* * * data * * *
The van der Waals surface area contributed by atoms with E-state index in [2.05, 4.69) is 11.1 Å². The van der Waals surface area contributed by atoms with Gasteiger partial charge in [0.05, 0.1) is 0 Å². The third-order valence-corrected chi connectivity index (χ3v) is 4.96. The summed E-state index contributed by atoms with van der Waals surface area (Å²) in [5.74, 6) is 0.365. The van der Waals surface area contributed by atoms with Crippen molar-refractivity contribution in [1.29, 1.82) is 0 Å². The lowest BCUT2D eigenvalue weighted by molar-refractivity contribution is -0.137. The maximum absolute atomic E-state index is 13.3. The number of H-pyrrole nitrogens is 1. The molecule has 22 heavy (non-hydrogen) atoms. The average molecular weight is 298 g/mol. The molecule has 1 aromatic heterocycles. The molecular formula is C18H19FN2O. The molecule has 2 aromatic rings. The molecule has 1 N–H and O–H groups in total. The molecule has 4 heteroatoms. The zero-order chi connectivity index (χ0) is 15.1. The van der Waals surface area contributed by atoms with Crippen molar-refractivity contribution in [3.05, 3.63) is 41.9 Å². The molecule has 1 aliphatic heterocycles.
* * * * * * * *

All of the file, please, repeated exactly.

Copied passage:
The van der Waals surface area contributed by atoms with E-state index in [2.05, 4.69) is 11.1 Å². The van der Waals surface area contributed by atoms with Gasteiger partial charge in [0.05, 0.1) is 0 Å². The third-order valence-corrected chi connectivity index (χ3v) is 4.96. The summed E-state index contributed by atoms with van der Waals surface area (Å²) in [5.74, 6) is 0.365. The van der Waals surface area contributed by atoms with Crippen molar-refractivity contribution in [1.29, 1.82) is 0 Å². The lowest BCUT2D eigenvalue weighted by molar-refractivity contribution is -0.137. The maximum absolute atomic E-state index is 13.3. The number of H-pyrrole nitrogens is 1. The molecule has 22 heavy (non-hydrogen) atoms. The average molecular weight is 298 g/mol. The molecule has 1 aromatic heterocycles. The molecular formula is C18H19FN2O. The molecule has 2 aromatic rings. The molecule has 1 N–H and O–H groups in total. The molecule has 4 heteroatoms. The zero-order chi connectivity index (χ0) is 15.1. The van der Waals surface area contributed by atoms with Crippen molar-refractivity contribution in [3.05, 3.63) is 41.9 Å². The molecule has 1 aliphatic heterocycles.